Gateway interface component 504 can be configured to exchange data with one or more gateway devices (e.g., gateway device 402) over a wired or wireless network. In some embodiments, application server system 502 can be an on-premise device that resides on the plant floor, and the gateway interface component 504 can exchange data with the gateway devices 402 over a local plant and/or office network. In other embodiments, application server system 502 can reside on a cloud platform. In such embodiments, the gateway interface component 504 can exchange data with the gateway devices 402 over a combination of a public network (e.g., an Internet layer) and a private network (e.g., a plant or office network at the industrial facility).

The plant model component 506 can be configured to discover asset models 422 maintained on one or more gateway devices 402, and to aggregate these discovered asset models 422 into an overall plant model 522 for an industrial facility or enterprise. The plant model 522 can define hierarchical relationships between industrial assets of a given plant facility, or between assets distributed across geographically diverse plant facilities. The plant model 522 also defines relationships between BIDT data items associated with the respective industrial assets by assigning groups of BIDTs defined in industrial devices associated with the industrial assets to respective hierarchical elements of the plant model 522 (e.g., production lines, industrial asset identifiers, units of equipment, industrial devices, etc.). By defining relationships between assets that make up an industrial facility or enterprise, the plant models 522 similarly define relationships between data items associated with those assets. The hierarchical relationships defined by the plant models 522 can be leveraged by the application server system 502 to present information about the assets to a user in a structured fashion.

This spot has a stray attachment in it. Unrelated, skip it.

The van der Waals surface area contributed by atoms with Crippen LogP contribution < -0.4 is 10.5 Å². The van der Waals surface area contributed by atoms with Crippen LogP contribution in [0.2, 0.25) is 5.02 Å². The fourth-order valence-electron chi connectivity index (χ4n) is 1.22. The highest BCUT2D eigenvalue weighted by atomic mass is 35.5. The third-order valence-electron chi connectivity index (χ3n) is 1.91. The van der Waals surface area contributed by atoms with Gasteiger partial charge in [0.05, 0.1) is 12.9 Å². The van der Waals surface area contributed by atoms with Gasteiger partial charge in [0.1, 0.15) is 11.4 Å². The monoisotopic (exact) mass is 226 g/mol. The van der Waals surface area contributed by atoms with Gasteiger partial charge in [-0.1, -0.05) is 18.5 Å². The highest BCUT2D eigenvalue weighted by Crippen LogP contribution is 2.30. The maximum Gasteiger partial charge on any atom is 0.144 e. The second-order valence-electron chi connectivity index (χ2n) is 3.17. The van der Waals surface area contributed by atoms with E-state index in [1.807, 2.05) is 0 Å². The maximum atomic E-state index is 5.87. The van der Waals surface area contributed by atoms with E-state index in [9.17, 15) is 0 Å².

Presentation component 508 can be configured to generate a data presentation—e.g., in the form of a graphical display layout, a collection of widgets 524, etc.—that renders selected subsets of data received from the gateway devices 402 in accordance with one or more of the plant models 522. In some embodiments, presentation component 508 can be configured to render data associated with a basic information data type tag using a suitable BIDT-specific widget (or other graphical display element) selected from a set of predefined widgets 524. Destination interface component 510 can be configured to exchange data with one or more destination client devices over a wired or wireless network (e.g., a private plant or office network, a cloud platform, or a public network such as the Internet). This can include delivering the graphical data presentations to a client device in accordance with one or more of the plant models 522.